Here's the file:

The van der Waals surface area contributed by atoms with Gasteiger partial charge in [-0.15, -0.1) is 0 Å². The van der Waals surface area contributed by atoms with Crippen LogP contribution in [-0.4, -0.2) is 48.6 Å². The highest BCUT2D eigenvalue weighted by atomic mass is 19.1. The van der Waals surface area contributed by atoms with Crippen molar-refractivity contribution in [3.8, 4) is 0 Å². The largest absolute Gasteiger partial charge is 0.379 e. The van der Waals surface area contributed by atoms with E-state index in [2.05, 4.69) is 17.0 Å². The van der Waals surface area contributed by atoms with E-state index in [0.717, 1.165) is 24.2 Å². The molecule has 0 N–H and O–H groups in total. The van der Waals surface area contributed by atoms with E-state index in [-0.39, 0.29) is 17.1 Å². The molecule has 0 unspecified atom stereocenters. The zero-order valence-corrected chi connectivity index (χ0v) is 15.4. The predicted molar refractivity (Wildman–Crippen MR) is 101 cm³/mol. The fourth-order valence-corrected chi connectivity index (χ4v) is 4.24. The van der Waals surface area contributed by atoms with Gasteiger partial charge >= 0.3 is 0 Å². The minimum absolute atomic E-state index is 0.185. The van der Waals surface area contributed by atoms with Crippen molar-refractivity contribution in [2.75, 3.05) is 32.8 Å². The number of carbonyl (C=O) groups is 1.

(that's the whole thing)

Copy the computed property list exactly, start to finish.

The van der Waals surface area contributed by atoms with Gasteiger partial charge in [-0.15, -0.1) is 0 Å². The van der Waals surface area contributed by atoms with Crippen LogP contribution in [-0.4, -0.2) is 48.6 Å². The highest BCUT2D eigenvalue weighted by atomic mass is 19.1. The van der Waals surface area contributed by atoms with Crippen molar-refractivity contribution in [3.8, 4) is 0 Å². The largest absolute Gasteiger partial charge is 0.379 e. The van der Waals surface area contributed by atoms with E-state index in [2.05, 4.69) is 17.0 Å². The van der Waals surface area contributed by atoms with E-state index in [0.717, 1.165) is 24.2 Å². The molecule has 0 N–H and O–H groups in total. The van der Waals surface area contributed by atoms with E-state index in [-0.39, 0.29) is 17.1 Å². The molecule has 0 unspecified atom stereocenters. The zero-order valence-corrected chi connectivity index (χ0v) is 15.4. The predicted molar refractivity (Wildman–Crippen MR) is 101 cm³/mol. The fourth-order valence-corrected chi connectivity index (χ4v) is 4.24. The van der Waals surface area contributed by atoms with Gasteiger partial charge >= 0.3 is 0 Å². The minimum absolute atomic E-state index is 0.185. The van der Waals surface area contributed by atoms with Crippen molar-refractivity contribution in [2.75, 3.05) is 32.8 Å². The number of carbonyl (C=O) groups is 1.